Another said they also had not heard from their VMware account manager.
“Still too soon to tell,” the partner said.
In a video interview posted to Broadcom’s website Wednesday, Tan said VMware had several types of partneships: vendor partners, global systems integrators, value added resellers, managed service providers as well as distributors.
“We see different categories of partner, and we will focus and optimize their value into an expanded ecosystem,” Tan said in the video.
Tan said Broadcom wants to recruit more VARs that will invest in delivering services and building technology practices around deploying and operating VMware products.
“The biggest things that we’ll do upon the combination of these two companies are two words: focus and execution,” he said. “The true innovation will come when you add services, a catalog of very rich services, on top of this base of this virtual stack of software that virtualizes the environment.”
Forrester Principal Analyst Tracy Woo said the changes that have been announced to VMware’s leadership and reporting structure are within expectations, and thinks more could come.
“These leadership alignments make sense,” she said. “They are placing them with their respective business unit leads. I would expect that Broadcom will want to bring in their own leadership team.“
Krish Prasad, the senior vice president and general manager, VMware Cloud Foundation Division, at Broadcom was previously in charge of VMware’s Cloud Platform Business.
Purnima Padmanabhan, the new vice president and general manager of the Tanzu division, was senior vice president and general manager of modern apps and cloud management.
Sanjay Uppal, vice president and general manager of Broadcom’s software defined edge division, was general manager of VMware’s service provider and edge business.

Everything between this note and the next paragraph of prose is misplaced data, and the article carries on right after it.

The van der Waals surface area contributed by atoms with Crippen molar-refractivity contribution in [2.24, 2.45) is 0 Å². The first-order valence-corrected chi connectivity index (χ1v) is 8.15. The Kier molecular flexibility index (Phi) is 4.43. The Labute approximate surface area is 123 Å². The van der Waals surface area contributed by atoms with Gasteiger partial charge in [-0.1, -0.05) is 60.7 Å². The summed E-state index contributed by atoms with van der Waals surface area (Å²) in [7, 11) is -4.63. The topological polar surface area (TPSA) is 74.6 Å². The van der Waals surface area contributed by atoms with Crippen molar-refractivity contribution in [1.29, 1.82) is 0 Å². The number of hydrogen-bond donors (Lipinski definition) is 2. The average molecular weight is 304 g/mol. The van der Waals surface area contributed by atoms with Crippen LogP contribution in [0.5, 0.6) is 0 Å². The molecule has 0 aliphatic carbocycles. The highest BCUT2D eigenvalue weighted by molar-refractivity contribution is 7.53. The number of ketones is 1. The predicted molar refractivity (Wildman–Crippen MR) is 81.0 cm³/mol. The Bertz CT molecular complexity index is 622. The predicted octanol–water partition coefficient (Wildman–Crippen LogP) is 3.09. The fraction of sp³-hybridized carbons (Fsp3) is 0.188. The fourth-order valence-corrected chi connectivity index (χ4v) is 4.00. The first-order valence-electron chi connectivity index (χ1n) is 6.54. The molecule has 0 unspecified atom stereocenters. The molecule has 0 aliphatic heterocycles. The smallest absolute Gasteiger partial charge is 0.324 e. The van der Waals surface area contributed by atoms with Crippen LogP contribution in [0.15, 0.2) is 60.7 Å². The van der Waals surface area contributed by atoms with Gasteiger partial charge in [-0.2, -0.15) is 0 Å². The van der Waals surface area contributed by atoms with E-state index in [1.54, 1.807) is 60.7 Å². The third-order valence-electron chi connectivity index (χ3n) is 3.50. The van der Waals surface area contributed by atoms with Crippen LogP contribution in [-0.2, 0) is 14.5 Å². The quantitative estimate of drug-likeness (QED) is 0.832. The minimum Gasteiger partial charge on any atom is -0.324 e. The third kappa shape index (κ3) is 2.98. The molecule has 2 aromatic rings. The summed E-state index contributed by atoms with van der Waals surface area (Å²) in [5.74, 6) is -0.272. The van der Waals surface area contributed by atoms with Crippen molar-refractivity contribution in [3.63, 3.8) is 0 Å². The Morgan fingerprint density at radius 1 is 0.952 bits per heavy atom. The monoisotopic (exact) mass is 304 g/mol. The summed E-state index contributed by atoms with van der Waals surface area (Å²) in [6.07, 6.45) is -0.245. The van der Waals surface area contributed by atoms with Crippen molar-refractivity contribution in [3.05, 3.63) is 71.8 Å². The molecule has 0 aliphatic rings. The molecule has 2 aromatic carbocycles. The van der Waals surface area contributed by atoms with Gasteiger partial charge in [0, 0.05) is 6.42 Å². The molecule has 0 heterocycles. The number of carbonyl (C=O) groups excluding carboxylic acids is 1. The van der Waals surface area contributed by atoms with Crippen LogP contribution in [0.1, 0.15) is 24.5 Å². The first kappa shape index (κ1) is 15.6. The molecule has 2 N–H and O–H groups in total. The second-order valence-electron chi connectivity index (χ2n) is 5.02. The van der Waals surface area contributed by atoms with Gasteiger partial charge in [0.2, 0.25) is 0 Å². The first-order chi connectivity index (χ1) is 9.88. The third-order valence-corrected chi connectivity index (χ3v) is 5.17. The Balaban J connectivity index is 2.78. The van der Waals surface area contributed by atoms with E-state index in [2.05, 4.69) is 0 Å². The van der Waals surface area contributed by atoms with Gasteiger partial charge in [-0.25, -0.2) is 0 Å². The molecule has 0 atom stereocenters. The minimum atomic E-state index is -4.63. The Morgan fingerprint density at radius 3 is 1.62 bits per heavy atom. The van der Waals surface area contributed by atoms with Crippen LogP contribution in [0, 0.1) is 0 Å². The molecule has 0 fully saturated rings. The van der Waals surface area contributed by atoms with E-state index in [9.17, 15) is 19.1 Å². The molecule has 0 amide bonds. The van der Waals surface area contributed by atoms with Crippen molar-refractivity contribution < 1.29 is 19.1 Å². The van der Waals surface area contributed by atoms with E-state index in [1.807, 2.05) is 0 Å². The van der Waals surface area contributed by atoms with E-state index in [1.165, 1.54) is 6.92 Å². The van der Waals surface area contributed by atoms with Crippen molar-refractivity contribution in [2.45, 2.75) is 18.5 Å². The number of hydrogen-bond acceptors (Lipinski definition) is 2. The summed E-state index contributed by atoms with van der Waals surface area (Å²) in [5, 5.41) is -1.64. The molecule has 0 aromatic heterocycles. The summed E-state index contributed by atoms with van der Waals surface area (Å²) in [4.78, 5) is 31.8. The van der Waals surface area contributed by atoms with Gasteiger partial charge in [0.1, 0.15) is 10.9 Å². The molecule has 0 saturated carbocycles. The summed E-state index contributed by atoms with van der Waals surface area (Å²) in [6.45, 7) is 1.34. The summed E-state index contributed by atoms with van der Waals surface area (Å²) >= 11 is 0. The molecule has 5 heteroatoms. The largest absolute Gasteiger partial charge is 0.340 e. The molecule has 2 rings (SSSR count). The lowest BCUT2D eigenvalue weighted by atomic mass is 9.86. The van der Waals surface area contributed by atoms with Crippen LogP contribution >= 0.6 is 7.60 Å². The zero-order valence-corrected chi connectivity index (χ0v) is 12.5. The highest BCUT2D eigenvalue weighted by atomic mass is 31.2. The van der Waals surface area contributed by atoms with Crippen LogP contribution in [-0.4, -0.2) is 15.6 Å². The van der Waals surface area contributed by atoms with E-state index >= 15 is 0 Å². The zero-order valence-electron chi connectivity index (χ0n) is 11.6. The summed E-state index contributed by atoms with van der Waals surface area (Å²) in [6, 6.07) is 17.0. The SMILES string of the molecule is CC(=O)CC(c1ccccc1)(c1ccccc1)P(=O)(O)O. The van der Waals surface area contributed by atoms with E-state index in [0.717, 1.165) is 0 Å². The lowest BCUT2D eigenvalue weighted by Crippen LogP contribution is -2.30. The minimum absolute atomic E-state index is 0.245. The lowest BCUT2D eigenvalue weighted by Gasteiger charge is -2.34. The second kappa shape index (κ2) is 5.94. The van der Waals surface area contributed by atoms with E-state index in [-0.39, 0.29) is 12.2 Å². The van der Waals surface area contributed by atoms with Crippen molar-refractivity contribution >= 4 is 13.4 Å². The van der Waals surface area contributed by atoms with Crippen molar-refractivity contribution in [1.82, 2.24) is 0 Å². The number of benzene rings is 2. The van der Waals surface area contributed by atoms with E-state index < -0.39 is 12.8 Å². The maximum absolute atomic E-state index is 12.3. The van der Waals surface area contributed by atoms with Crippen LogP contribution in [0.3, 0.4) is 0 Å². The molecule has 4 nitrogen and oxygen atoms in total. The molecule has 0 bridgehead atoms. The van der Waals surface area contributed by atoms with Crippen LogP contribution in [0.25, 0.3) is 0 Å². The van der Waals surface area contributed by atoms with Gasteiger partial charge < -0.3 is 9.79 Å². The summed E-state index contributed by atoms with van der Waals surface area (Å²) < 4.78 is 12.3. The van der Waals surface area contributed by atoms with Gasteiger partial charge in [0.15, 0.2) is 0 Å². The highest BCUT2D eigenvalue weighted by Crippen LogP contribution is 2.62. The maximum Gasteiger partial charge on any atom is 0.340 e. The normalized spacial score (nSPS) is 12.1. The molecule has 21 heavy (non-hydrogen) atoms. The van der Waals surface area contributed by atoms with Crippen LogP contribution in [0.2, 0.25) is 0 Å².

Umesh Mahajan, who is is Broadcom’s general manager of application networking and security division, was previously in charge of VMware’s networking and security business, which includes the NSX software-defined network virtualization platform.
VMware’s Jason Rolleston will continue as vice president and general manager of Carbon Black, and Shankar Iyer as vice president and general manager for VMware’s End-User Computing. However Tan said Broadcom will “review strategic alternatives” for the two businesses.
The deal took 18 months to complete from the May 26, 2022 announcement, through to closing Wednesday morning. Along the way it passed tough global regulatory hurdles, a second-request investigation by the US Federal Trade Commission, a Phase 2 inquiry at the European Commission, a deep investigation at the UK’s Competition and Markets Authority, and a late approval, with conditions by South Korea.
Tan insisted the deal would close by Oct. 30, but it was China that ultimately set the deadline. Beijing withheld its approval of the deal as it inched closer to November 26, at which point either Broadcom or VMware could walk away. Wall Street analysts told CRN that it was unlikely that either side would abandon the mereger, but it also wasn’t clear what the course forward was if China did not relent, other than to wait.
Tuesday Tan announced that China had green-lit the aquisition.
VMware stock stopped trading with the close of the merger.
Broadcom stock had been trading as high as $999.50 on Monday but shares ended Wednesday at $972.00 down $9.20.